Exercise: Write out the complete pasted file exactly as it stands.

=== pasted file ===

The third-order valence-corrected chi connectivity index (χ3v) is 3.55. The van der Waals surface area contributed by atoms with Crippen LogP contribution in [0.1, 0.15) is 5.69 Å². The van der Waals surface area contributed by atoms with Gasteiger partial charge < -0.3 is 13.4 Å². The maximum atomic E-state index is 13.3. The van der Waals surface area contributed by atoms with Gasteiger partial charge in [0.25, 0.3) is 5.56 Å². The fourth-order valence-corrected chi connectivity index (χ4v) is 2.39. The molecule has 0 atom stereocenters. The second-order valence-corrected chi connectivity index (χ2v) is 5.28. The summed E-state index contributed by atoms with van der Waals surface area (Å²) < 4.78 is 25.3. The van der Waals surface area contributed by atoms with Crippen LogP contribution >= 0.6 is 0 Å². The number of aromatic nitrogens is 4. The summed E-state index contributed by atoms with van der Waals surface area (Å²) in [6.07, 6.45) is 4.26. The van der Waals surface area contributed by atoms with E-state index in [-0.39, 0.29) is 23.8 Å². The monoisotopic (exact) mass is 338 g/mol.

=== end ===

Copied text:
The third-order valence-corrected chi connectivity index (χ3v) is 3.55. The van der Waals surface area contributed by atoms with Crippen LogP contribution in [0.1, 0.15) is 5.69 Å². The van der Waals surface area contributed by atoms with Gasteiger partial charge < -0.3 is 13.4 Å². The maximum atomic E-state index is 13.3. The van der Waals surface area contributed by atoms with Gasteiger partial charge in [0.25, 0.3) is 5.56 Å². The fourth-order valence-corrected chi connectivity index (χ4v) is 2.39. The molecule has 0 atom stereocenters. The second-order valence-corrected chi connectivity index (χ2v) is 5.28. The summed E-state index contributed by atoms with van der Waals surface area (Å²) < 4.78 is 25.3. The van der Waals surface area contributed by atoms with Crippen LogP contribution >= 0.6 is 0 Å². The number of aromatic nitrogens is 4. The summed E-state index contributed by atoms with van der Waals surface area (Å²) in [6.07, 6.45) is 4.26. The van der Waals surface area contributed by atoms with E-state index in [-0.39, 0.29) is 23.8 Å². The monoisotopic (exact) mass is 338 g/mol.